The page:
BATTERS: Power and eye surgers, 2018

Identifying players who own significant 2018 production and batting eye improvements can help you target the batters who will help you the most down the stretch.

The following bats have seen a substantial spike in their OPS from 2017 to 2018:

  • OPS, 2018 vs. 2017*
    
    Name                League  Position     OPS '18  OPS '17  Diff
    ==================  ======  ===========  =======  =======  =====
    Soler, Jorge            AL           RF     .820     .503  +.317
    Betts, Mookie           AL           CF    1.114     .803  +.311
    Profar, Jurickson       AL  SS/3B/1B/2B     .788     .501  +.287
    Maile, Luke             AL            C     .682     .407  +.275
    Saladino, Tyler         NL     SS/2B/3B     .719     .484  +.235
    Mondesi, Adalberto      AL           SS     .695     .460  +.235
    Martin, Leonys          AL           CF     .747     .513  +.234
    d'Arnaud, Chase         NL        2B/3B     .744     .518  +.226
    Romine, Austin          AL            C     .722     .565  +.207
    Diaz, Elias             NL            C     .785     .579  +.206
    Pearce, Steve           AL     1B/DH/LF     .951     .757  +.194
    Arroyo, Christian       AL        3B/2B     .735     .548  +.187
    Odor, Rougned           AL           2B     .835     .649  +.186
    Hanson, Alen            NL  2B/3B/SS/LF     .786     .607  +.179
    Barreto, Franklin       AL           2B     .778     .602  +.176
    Stevenson, Andrew       NL           LF     .613     .443  +.170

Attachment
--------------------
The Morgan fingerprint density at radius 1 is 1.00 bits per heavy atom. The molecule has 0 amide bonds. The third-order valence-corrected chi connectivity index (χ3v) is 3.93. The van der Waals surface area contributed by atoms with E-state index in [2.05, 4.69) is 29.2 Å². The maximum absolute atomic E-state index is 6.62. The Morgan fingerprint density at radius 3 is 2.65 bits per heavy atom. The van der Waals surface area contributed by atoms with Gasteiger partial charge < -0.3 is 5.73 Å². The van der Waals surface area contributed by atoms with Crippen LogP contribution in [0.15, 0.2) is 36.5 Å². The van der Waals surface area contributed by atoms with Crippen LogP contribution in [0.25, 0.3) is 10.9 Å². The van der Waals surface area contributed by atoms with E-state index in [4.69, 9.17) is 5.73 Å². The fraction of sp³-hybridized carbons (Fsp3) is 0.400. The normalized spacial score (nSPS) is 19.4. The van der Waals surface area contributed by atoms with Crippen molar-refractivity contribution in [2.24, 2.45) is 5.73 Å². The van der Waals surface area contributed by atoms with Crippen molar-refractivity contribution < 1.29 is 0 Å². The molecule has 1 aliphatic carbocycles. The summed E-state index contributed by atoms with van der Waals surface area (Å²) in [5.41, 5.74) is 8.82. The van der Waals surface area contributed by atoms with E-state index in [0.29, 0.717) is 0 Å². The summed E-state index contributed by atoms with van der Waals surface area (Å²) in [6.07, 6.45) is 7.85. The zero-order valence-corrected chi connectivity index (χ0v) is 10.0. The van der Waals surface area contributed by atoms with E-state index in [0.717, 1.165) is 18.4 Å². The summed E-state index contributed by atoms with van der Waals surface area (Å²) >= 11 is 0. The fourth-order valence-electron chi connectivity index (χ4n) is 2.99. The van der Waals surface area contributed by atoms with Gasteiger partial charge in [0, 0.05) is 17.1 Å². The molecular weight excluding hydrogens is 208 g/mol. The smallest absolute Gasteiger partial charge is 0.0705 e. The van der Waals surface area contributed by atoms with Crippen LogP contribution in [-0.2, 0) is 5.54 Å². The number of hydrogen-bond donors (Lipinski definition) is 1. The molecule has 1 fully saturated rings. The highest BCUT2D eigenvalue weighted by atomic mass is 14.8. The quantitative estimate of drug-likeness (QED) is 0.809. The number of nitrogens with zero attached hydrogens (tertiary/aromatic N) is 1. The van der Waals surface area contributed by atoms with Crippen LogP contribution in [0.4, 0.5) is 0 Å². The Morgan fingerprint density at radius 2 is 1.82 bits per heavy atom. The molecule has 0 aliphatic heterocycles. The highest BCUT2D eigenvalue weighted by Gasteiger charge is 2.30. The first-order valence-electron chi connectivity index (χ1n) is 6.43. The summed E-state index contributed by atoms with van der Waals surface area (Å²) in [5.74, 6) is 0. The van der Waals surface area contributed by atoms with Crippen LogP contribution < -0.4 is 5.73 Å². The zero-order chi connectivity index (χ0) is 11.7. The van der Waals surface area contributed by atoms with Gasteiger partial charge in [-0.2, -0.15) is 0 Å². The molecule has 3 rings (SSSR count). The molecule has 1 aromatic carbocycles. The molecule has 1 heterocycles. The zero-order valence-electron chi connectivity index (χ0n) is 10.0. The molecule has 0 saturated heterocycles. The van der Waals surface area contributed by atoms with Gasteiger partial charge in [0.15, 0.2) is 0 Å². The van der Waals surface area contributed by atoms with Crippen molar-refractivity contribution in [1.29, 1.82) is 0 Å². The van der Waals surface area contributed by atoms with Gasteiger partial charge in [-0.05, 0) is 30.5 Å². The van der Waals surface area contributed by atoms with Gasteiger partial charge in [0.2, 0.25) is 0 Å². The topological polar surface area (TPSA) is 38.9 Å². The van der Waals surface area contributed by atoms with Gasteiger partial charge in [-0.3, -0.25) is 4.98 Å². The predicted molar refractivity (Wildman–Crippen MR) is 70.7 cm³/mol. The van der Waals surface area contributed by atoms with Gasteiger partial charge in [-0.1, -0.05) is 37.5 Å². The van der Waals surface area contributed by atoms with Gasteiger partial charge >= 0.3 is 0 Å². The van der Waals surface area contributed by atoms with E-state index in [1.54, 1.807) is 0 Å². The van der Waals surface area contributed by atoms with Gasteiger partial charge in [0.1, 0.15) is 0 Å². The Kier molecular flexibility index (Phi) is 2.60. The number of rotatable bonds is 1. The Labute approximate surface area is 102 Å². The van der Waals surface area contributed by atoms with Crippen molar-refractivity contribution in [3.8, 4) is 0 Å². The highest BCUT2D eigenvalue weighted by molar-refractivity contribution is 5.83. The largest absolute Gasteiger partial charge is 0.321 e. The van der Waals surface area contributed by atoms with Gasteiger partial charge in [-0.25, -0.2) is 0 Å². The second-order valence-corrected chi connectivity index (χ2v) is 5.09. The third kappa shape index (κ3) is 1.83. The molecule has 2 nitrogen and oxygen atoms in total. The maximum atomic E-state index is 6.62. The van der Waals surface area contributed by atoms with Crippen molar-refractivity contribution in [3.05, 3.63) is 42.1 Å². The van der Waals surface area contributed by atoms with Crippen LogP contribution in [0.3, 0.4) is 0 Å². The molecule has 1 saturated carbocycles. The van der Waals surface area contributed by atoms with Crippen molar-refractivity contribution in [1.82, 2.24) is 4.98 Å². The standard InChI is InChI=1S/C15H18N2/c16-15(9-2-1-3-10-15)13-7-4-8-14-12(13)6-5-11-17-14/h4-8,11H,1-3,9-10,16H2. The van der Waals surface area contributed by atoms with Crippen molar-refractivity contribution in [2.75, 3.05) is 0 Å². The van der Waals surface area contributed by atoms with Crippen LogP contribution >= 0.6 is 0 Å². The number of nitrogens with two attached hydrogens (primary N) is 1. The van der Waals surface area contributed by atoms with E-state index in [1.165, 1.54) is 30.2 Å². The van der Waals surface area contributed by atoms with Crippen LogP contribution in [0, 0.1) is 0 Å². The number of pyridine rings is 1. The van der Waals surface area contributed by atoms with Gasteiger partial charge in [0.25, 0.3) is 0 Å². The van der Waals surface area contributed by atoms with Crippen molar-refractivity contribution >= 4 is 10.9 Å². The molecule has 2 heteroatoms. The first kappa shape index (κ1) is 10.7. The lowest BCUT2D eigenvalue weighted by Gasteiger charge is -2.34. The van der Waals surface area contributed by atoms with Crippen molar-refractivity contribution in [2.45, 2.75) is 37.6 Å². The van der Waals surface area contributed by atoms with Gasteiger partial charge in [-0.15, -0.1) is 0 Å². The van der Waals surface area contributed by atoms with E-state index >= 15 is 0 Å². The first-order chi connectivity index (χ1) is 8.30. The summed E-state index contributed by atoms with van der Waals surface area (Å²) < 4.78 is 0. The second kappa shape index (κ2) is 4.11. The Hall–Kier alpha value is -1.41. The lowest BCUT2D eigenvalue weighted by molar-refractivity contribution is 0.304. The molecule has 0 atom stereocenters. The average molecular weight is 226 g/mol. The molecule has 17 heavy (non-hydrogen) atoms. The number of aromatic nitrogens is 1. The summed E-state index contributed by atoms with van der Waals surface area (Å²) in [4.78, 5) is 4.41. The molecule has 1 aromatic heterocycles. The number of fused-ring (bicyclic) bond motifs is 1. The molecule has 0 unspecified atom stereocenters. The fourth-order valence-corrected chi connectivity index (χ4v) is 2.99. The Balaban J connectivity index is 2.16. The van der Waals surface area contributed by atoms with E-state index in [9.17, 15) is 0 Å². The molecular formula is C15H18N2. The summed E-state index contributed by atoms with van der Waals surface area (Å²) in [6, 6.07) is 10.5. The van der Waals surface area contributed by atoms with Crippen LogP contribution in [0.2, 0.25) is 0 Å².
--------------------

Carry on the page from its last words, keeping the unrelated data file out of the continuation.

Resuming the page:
Zobrist, Ben            NL        2B/LF     .858     .693  +.165
    Robertson, Daniel       AL     2B/SS/3B     .797     .634  +.163
    Jankowski, Travis       NL           RF     .659     .496  +.163
    Holt, Brock             AL     2B/SS/RF     .706     .548  +.158
    Markakis, Nick          NL           RF     .895     .738  +.157
    Carpenter, Matt         NL     3B/1B/2B     .991     .835  +.156
    Machado, Manny          NL        3B/SS     .930     .782  +.148
    Cervelli, Francisco     NL            C     .852     .712  +.140
    Polanco, Gregory        NL           RF     .835     .695  +.140
    Canha, Mark             AL        CF/1B     .784     .644  +.140
    Story, Trevor           NL           SS     .897     .765  +.132
    Suarez, Eugenio         NL           3B     .955     .828  +.127
    Refsnyder, Rob          AL     LF/2B/DH     .588     .463  +.125
    Benintendi, Andrew      AL           LF     .897     .776  +.121
    Pederson, Joc           NL           CF     .859     .738  +.121
    Baez, Javier            NL     2B/SS/3B     .911     .796  +.115
    Cabrera, Miguel         AL        1B/DH     .843     .728  +.115
    Herrmann, Chris         AL            C     .734     .619  +.115
    Bogaerts, Xander        AL           SS     .860     .746  +.114
    Jones, JaCoby           AL           CF     .624     .510  +.114
    Trumbo, Mark            AL           DH     .798     .686  +.112
    Smith, Mallex           AL           CF     .793     .684  +.109